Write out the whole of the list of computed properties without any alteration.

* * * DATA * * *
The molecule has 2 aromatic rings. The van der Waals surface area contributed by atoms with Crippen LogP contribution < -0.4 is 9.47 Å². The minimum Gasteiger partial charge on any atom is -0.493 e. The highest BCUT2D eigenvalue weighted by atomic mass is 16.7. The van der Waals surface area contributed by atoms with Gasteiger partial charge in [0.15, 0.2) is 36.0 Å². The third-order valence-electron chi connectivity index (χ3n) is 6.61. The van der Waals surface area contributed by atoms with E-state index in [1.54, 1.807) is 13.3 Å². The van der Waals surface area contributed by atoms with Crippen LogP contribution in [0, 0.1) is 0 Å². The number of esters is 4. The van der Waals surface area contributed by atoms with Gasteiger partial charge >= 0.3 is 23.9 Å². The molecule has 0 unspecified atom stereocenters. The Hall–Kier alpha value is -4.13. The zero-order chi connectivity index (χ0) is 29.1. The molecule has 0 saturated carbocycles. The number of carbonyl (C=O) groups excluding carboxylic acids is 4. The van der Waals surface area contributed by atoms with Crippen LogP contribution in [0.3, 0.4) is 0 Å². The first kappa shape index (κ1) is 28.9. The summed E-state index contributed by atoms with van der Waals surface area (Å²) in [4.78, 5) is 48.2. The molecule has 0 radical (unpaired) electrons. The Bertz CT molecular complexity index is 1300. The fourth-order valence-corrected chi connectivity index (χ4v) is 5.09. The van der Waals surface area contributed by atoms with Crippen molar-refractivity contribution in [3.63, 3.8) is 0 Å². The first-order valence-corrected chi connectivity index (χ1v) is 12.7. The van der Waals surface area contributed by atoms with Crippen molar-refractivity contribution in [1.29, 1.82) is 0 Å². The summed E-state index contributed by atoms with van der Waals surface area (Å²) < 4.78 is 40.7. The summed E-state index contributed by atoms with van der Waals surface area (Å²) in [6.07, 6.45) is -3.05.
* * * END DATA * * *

The molecule has 2 aromatic rings. The van der Waals surface area contributed by atoms with Crippen LogP contribution < -0.4 is 9.47 Å². The minimum Gasteiger partial charge on any atom is -0.493 e. The highest BCUT2D eigenvalue weighted by atomic mass is 16.7. The van der Waals surface area contributed by atoms with Gasteiger partial charge in [0.15, 0.2) is 36.0 Å². The third-order valence-electron chi connectivity index (χ3n) is 6.61. The van der Waals surface area contributed by atoms with E-state index in [1.54, 1.807) is 13.3 Å². The van der Waals surface area contributed by atoms with Crippen LogP contribution in [0, 0.1) is 0 Å². The number of esters is 4. The van der Waals surface area contributed by atoms with Gasteiger partial charge >= 0.3 is 23.9 Å². The molecule has 0 unspecified atom stereocenters. The Hall–Kier alpha value is -4.13. The zero-order chi connectivity index (χ0) is 29.1. The molecule has 0 saturated carbocycles. The number of carbonyl (C=O) groups excluding carboxylic acids is 4. The van der Waals surface area contributed by atoms with Crippen LogP contribution in [0.3, 0.4) is 0 Å². The first kappa shape index (κ1) is 28.9. The summed E-state index contributed by atoms with van der Waals surface area (Å²) in [4.78, 5) is 48.2. The molecule has 0 radical (unpaired) electrons. The Bertz CT molecular complexity index is 1300. The fourth-order valence-corrected chi connectivity index (χ4v) is 5.09. The van der Waals surface area contributed by atoms with Crippen molar-refractivity contribution in [3.63, 3.8) is 0 Å². The first-order valence-corrected chi connectivity index (χ1v) is 12.7. The van der Waals surface area contributed by atoms with Crippen molar-refractivity contribution in [1.29, 1.82) is 0 Å². The summed E-state index contributed by atoms with van der Waals surface area (Å²) < 4.78 is 40.7. The summed E-state index contributed by atoms with van der Waals surface area (Å²) in [6.07, 6.45) is -3.05.